Sunday, February 7, 2010

Escape from New York

Po Boy Views
Phil LaMancusa
Not Your House Anymore
Alice Blue Gown
Growing up in the lower west side of Manhattan was not as hard for myself or my siblings as it had been for the grown-ups around us. It was extremely difficult for our parent’s generation and we were consistently and constantly reminded of the hardships that they had gone through, were going through and could look forward to enduring, as their travails were now compounded by the burden of being saddled with a bunch of ungrateful, ungraceful and uncontrollable heathens that neither rod nor religion could tame; which were neither spared nor tempered. Beatings and bibles were quite liberally applied, especially when we, the cause of their affliction, pointed out the lack of control that we had in being put in this precarious position (life) to begin with; it was to confession or concussion for the likes of us unless we blindly followed certain ‘rules’, at which point, the adult portion of the conversation ended with the caveat “as long as you live in MY house”.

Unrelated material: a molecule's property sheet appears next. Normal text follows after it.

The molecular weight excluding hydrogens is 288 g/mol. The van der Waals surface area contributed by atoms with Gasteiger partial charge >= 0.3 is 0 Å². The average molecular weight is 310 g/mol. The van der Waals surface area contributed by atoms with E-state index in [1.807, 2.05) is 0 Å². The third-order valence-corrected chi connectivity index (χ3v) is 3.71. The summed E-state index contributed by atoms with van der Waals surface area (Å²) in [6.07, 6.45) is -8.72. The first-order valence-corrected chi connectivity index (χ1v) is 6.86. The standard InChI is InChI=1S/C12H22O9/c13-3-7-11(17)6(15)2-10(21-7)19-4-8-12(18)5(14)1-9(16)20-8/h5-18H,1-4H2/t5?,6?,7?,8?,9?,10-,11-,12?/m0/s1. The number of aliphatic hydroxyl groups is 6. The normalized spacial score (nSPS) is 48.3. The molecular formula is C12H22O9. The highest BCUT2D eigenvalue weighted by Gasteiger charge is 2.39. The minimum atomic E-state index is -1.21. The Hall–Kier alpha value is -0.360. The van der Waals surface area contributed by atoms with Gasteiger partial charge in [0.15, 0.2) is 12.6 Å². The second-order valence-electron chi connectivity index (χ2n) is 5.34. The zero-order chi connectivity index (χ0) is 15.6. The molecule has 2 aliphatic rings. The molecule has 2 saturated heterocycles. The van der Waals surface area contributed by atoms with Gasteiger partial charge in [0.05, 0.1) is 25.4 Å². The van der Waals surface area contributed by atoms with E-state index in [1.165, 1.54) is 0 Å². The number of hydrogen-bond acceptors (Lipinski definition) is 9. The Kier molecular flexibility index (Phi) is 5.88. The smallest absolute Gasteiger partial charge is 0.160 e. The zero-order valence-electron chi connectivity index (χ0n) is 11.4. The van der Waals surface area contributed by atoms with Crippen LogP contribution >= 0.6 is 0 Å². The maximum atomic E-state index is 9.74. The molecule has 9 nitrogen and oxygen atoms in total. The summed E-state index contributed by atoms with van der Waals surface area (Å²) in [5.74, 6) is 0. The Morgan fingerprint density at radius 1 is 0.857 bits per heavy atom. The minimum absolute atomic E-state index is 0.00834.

The adult behavioral patterns and social mores exhibited around me were steeped in the traditions of illogic passed down through generations of ignorance and to any child’s eye they made absolutely no sense. From my middle child vantage and the perpetual soup that I found myself embroiled in, the adult world was cruel, unjust and thoroughly and unimaginably attractive to me. Grown ups were masters of their world but not the world around them and it was the world that was wrong and not them. Their logic was irrefutable. Adults to my young ken were responsible only to themselves and their peers, they came and went with impunity, they drank, they fought, they said mean things, and meant them, and they told kids what to do; kids had to obey on threat of death or worse or else, period.
There was nothing more mysteriously glamorous to me than a group of adults getting together and getting drunk, chain smoking, singing, dancing and eventually getting into fist-fights, plus, they never had to eat the crusts of their pieces of pizza before taking another slice. I couldn’t wait to grow up.